Why Gordon Ramsey is so Good: The difference between Jags and everyone else in West Chester

One thing that Gordon Ramsay has brought to my life is an appreciation for fine food.  I have a background that involves working in several Cincinnati restaurants as a grill cook and waiter and have seen many of the troubles featured on the Gordon Ramsay television show Kitchen Nightmares firsthand.  I learned a lot from those places of secondary employment—most notably how to handle trouble when short of expected staff.  It created in me a lack of professional rigidity that serves me very well now.  So needless to say, my wife and I nearly exclusively these days make it a point to watch the several Gordon Ramsey television shows that are in production, Hotel Hell, Kitchen Nightmares, MasterChef, The F Word, MasterChef Junior and Hell’s Kitchen.  After watching so much of Ramsay it is impossible not to critic my food when I eat out—especially in the upscale places.

In Cincinnati it is Jags in West Chester that represents the best that the culinary arts have to offer.  It used to be the Maisoniette in downtown Cincinnati which finally closed in 2005 after maintaining a five-star culinary rating for several consecutive years, and the Celestial in Mt Adams which continues to a wonderful restaurant.  I used to be a fan of the Celestial after plays at the Taft Theater and days spent at the Art Museum—but Jags has replaced it. The drawback to Jags is that there isn’t much to look at outside the windows as the Celestial has a wonderful view of the city and the river.  But Jags for its exclusivity is better in that you can tune out the outside world and enjoy culinary art with some much needed isolation.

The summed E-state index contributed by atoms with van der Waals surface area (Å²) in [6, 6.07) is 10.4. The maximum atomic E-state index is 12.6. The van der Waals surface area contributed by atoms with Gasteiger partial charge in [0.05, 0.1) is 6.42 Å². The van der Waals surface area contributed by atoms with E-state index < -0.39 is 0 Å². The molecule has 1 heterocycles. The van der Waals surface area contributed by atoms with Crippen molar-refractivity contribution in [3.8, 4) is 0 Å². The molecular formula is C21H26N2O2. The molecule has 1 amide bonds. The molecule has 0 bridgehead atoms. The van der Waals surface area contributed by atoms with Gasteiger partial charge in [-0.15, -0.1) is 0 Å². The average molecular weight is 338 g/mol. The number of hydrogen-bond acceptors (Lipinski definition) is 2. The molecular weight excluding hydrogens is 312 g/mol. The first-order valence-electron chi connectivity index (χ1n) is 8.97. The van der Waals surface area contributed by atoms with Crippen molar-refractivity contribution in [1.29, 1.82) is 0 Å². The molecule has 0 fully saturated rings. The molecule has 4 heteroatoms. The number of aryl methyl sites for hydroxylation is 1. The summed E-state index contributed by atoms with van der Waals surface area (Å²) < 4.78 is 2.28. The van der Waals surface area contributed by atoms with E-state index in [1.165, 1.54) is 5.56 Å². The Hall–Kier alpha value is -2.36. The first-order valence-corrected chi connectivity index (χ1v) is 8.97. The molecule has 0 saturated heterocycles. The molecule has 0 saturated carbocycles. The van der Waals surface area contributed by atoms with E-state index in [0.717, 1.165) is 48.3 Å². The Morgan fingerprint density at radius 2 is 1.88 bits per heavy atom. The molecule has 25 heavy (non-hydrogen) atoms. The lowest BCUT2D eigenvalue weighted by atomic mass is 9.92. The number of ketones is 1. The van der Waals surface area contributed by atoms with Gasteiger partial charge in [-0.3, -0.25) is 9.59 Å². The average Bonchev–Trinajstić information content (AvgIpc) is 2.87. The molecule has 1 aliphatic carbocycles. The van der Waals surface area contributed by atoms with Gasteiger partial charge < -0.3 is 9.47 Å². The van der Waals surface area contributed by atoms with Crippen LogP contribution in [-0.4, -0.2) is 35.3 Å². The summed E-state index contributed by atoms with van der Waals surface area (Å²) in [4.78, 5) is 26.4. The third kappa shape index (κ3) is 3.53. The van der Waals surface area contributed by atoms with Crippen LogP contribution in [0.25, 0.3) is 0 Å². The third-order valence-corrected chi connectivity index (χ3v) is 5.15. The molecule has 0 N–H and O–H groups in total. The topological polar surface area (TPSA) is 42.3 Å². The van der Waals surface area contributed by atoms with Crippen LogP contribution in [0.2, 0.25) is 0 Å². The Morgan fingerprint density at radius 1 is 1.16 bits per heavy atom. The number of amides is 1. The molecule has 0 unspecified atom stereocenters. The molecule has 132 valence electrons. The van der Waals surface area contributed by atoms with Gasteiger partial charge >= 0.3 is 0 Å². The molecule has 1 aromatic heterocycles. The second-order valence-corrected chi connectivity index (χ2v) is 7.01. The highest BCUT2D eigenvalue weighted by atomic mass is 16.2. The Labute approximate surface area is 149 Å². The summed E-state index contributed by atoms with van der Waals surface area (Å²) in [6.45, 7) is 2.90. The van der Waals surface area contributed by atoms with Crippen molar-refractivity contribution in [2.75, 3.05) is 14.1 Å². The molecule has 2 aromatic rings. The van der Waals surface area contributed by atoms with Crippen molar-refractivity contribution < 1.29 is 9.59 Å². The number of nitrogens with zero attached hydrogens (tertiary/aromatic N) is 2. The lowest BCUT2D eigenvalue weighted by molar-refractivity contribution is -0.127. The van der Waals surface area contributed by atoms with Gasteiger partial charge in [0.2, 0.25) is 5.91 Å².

It’s not like I plan for days to embark on fine restaurant adventures, they just sort of happen out of necessity.  However, prior to Chef Ramsay I would usually prefer McDonald’s to the complicated—long winded dining experiences at the Celestial.  For instance, the Celestial Oscar is priced just under $40 and had dainty portions as opposed to the Oscar at Jags which costs $59 currently—and is more than enough to fill you up.  When it’s just me looking for food, I often want the quickest bang for the buck just because I’m so busy, but Ramsay has shown how wonderful food can be, that I find myself more and more enjoying the finer dining options around Cincinnati—as opposed to the quickest.

It’s not a fluke that Fox has so many Ramsey television shows featuring the award-winning chef.  Gordon Ramsey is a very effective manager—and it is a pleasure to watch him cut through problems quickly to get to the core of a problem.  Usually, the trouble with food ends up being psychological as opposed to knowledge based.  A lot of people know how to make great food, but they lack the sanity to put it on a plate.  This is what is fascinating about Ramsey—is his ability to break people down and rebuild them in such a short period of time.  In Kitchen Nightmares, Ramsey usually only spends a week figuring out design changes to a struggling restaurant, confronting owners who are struggling with personal problems which come out directly into their products, and re-launching with aggressive marketing campaigns from the local community.  The same process can be seen more articulately in Hell’s Kitchen where most of the candidates appear to be floundering messes at the beginning of the episodes, but as the season progresses, Ramsey pulls out of one or two of them, a potential culinary master by pounding out their inner psychosis into something that can produce masterpieces on a plate.  Ramsey films Hell’s Kitchen at the same time as the MasterChef shows which are incredible as the participants are forced to become greater through competition until they are master chefs.  It is amazing how quickly Ramsey is able to get to the source of a problem—and helps people overcome it.